Memorising molecular structures

By dkl9, written 2024-098, revised 2024-098 (0 revisions)


Organic molecules are like 汉字 (Chinese characters).

Organic molecules vary widely in complexity, from methane (CH4) to phthalic acid (C8H6O4, benzene-1,2-dicarboxylic acid) to N,N-dimethyltryptamine (C12H16N2) and beyond. 汉字 vary widely in complexity, from 人 ("person") to 百 ("hundred") to 游 ("to roam") and beyond. Organic molecules consist of functional groups, which are each defined in terms of a few atoms. 汉字 consist of radicals, which are each defined in terms of a few strokes. The parts of an organic molecule hint at its origin, uses, and properties. The parts of a 汉字 hint at its meaning and pronunciation.

You can learn 汉字 very effectively by breaking them down into a tree of components, inferring the full character with working memory. Sith organic molecules are like 汉字, you can work analogously to memorise molecular structures.

Reading Wikipedia in Lynx (a text-only web browser) only gives me the names of molecules, until I explicitly download images. Most molecules (except the most trivial) have systematic names which describe their structure in terms of smaller segments. This breakdown proceeds recursively, until it bottoms out in common functional groups (methyl, benzene, aldehyde, etc) or base molecules whose structure you can deduce from hints in text.

For example, let's memorise the structure of metformin. Metformin is N,N-dimethylbiguanide hydrochloride. The "N,N-dimethyl" and "hydrochloride" parts are simple: two terminal CH3's at the same nitrogen of biguanide, and HCl mixes with the main compound to form a salt. Biguanide is C2H7N5, which has a text-based description as HN(C(NH)NH2)2. Nitrogen usually takes three bonds; biguanide is centred around nitrogen, bonded to hydrogen and two copies of C(NH)NH2. Chemical intuition can lead us to conclude that those carbons each have two amine groups, one double-bonded. We can add a methyl group to nitrogen only when it has a hydrogen bonded to it to replace. The methyl groups of metformin are at the same site, and only two nitrogens of biguanide (one at each end, equivalent to each other) have the requisite two hydrogens.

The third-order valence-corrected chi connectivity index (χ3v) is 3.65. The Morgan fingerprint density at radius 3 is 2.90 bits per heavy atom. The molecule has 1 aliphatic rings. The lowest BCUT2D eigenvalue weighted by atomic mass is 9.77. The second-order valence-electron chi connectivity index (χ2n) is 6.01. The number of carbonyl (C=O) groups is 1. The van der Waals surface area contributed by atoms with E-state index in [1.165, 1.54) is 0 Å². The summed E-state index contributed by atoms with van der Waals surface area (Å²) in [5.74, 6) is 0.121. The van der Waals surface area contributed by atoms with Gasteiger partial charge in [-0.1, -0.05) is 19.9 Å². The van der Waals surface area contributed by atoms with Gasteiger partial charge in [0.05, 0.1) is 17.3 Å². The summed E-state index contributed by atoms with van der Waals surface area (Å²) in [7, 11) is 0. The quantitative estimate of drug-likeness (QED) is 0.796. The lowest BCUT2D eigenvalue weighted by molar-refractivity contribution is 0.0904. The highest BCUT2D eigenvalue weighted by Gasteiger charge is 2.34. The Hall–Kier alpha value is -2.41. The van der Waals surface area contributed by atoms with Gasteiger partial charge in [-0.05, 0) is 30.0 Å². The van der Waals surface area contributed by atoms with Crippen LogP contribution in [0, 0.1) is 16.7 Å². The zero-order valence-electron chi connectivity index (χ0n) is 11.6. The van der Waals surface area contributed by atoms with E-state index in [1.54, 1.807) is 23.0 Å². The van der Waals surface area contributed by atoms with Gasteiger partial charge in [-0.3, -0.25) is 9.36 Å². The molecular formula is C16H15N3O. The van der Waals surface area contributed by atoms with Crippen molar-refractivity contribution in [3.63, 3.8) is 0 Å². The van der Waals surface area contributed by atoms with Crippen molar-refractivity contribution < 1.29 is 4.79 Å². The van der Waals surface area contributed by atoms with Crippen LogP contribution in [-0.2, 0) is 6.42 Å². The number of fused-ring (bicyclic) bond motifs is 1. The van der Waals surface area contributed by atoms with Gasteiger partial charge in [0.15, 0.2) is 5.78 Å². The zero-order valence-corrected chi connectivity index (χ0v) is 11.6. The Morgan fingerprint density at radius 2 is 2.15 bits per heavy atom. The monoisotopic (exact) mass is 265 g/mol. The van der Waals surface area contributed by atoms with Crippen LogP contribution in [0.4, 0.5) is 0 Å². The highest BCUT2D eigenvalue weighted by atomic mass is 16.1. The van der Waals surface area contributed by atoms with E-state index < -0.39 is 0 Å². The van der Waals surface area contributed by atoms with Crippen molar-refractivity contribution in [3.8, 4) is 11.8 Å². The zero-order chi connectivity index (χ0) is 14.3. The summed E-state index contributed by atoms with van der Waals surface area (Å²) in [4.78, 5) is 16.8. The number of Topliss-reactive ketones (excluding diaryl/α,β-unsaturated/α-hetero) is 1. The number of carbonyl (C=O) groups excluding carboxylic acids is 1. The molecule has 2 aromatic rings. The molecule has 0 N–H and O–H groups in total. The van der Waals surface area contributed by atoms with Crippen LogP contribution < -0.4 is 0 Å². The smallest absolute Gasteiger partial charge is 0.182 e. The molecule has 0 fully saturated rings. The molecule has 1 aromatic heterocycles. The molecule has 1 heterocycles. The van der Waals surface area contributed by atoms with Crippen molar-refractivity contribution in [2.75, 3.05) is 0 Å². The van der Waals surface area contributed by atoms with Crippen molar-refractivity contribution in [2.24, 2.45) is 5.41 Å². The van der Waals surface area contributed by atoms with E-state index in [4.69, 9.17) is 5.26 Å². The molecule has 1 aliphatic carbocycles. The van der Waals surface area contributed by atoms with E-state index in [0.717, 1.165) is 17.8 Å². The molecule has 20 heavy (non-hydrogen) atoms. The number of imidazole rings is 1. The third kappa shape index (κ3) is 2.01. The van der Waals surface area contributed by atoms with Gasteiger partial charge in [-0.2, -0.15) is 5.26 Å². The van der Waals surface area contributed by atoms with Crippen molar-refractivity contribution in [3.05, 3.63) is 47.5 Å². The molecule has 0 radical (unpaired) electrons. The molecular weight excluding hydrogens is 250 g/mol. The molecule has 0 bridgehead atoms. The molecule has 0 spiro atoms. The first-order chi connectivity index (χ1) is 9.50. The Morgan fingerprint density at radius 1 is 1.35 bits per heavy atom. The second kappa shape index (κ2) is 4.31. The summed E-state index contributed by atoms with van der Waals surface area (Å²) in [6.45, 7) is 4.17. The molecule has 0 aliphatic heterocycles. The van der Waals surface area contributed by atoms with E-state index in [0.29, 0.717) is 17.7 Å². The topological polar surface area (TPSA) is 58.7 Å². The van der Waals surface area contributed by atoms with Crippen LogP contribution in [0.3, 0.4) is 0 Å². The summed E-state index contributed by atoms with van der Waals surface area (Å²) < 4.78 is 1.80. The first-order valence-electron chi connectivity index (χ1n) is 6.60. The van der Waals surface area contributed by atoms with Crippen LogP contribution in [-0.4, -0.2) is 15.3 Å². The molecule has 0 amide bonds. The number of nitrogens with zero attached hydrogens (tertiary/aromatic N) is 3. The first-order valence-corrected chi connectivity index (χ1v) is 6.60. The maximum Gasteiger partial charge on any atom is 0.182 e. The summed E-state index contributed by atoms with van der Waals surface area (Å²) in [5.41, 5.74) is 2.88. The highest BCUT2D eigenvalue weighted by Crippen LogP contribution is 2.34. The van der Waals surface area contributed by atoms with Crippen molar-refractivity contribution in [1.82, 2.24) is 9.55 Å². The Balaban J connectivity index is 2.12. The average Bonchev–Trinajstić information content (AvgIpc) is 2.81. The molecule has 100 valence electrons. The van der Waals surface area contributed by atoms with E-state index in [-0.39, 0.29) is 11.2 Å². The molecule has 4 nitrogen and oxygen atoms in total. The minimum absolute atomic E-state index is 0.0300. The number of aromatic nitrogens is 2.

So, a general algorithm to memorise molecular structures:

  1. Use a browser which shows only text, or blocks image-loading.
  2. Look up the molecule on Wikipedia or a chemical database.
  3. If the molecule is simple enough that you can confidently deduce the structure from the molecular formula, memorise that structure, and stop.
  4. Otherwise, look for systematic names.
  5. One of the systematic names should give references to other, smaller molecules.
  6. Mentally keep track of the tree-structured breakdown of the molecule, and recursively study those references, as starting from step 2.

Once you know all the functional groups and their arrangement, visualise (or draw out) the full molecule, and look up a diagram at the end to check your work. That should be easy, and will likely remain easy for a while afterward.